Date of Award:

1982

Document Type:

Dissertation

Degree Name:

Doctor of Philosophy (PhD)

Department:

Psychology

Advisor/Chair:

William R. Dobson

Abstract

A scale consisting of eight suggestions worded with specific sensory predicates was administered to a large undergraduate introductory psychology class. Following the presentation of the suggestions, Self-Scoring Forms were filled out to assess the subjects' response to auditory (A), visual (V), and kinesthetic (K) suggestions. prior to the conclusion of the session, subjects were asked to write a brief essay describing their experience of the suggestion portion of the session. Subject essays were content analyzed for the use of predicates (including, but not only A, V, and K). Frequency of usage of A, V, and K predicates were compared with responses to A, V, and K suggestions to determine the amount of consistency between preference for the use of a specific category of sensory predicates and responsiveness suggestions worded in similar language. No significant correlations between the use of specific sensory predicates and response to specific sensory suggestions were found.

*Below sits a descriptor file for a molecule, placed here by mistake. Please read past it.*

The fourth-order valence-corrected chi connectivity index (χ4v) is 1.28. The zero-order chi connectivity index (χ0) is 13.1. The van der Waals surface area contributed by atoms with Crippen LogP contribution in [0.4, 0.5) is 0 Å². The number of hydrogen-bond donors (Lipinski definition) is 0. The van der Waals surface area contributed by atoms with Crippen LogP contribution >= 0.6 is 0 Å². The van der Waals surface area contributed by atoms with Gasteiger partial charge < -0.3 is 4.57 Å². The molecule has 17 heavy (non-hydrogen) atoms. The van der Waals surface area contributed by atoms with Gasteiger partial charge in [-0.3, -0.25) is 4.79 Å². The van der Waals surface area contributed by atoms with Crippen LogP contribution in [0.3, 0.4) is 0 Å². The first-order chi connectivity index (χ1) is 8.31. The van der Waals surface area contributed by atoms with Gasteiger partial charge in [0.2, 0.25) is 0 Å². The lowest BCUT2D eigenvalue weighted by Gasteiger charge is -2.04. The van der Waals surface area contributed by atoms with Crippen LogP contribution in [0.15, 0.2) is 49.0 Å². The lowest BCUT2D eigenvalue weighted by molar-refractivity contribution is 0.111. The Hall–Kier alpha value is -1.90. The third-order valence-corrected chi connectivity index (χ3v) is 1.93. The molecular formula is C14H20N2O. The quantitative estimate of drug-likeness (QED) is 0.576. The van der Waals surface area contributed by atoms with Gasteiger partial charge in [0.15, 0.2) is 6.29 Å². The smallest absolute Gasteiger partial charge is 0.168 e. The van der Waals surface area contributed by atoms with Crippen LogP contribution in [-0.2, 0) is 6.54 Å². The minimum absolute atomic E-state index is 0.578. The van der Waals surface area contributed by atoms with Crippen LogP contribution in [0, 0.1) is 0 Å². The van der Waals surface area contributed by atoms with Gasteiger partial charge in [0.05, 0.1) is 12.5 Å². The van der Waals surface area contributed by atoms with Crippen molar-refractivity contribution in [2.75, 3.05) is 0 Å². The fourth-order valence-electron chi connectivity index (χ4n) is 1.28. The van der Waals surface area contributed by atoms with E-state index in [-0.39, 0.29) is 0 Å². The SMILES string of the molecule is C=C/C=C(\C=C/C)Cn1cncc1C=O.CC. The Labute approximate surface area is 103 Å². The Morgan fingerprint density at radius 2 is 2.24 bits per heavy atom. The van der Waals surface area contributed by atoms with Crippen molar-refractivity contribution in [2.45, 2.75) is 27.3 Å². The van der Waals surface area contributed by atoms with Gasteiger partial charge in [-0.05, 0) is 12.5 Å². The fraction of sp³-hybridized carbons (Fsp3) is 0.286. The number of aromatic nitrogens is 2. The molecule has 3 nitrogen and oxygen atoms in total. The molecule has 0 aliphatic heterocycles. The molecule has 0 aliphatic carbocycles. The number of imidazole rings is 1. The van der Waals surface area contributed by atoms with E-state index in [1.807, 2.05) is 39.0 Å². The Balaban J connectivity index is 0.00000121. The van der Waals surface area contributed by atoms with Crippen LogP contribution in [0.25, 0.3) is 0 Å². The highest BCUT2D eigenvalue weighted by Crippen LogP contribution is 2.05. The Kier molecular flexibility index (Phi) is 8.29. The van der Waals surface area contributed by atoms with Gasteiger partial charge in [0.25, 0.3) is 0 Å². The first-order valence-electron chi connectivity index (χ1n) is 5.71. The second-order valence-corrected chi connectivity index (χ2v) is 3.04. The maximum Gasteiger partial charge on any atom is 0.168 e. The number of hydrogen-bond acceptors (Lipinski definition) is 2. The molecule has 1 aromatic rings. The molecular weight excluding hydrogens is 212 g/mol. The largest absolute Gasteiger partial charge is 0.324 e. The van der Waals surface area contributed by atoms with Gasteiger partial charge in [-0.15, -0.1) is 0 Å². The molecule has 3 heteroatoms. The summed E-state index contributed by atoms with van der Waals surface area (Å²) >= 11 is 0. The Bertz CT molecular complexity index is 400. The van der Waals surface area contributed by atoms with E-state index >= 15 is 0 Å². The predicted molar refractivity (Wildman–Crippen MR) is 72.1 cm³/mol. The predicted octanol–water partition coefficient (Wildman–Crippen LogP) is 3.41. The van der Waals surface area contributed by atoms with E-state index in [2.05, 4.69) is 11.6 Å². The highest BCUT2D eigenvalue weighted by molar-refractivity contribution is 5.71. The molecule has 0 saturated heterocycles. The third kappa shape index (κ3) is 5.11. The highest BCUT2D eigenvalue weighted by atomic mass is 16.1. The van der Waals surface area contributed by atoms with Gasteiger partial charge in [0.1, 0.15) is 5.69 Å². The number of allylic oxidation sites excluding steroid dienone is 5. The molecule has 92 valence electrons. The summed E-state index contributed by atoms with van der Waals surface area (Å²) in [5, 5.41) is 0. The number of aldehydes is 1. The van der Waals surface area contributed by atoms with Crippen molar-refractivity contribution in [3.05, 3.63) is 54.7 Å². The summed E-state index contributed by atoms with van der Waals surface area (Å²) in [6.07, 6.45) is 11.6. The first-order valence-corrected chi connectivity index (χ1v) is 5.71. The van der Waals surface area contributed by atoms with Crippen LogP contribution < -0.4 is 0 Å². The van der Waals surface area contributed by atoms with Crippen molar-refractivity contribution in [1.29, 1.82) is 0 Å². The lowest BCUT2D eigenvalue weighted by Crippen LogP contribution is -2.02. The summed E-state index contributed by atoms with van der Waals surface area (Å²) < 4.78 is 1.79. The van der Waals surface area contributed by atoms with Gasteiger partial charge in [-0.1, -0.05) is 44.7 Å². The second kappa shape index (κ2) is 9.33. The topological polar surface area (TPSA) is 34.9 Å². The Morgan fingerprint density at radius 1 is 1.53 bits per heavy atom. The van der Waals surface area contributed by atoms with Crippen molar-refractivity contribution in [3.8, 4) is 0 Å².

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Psychology Commons

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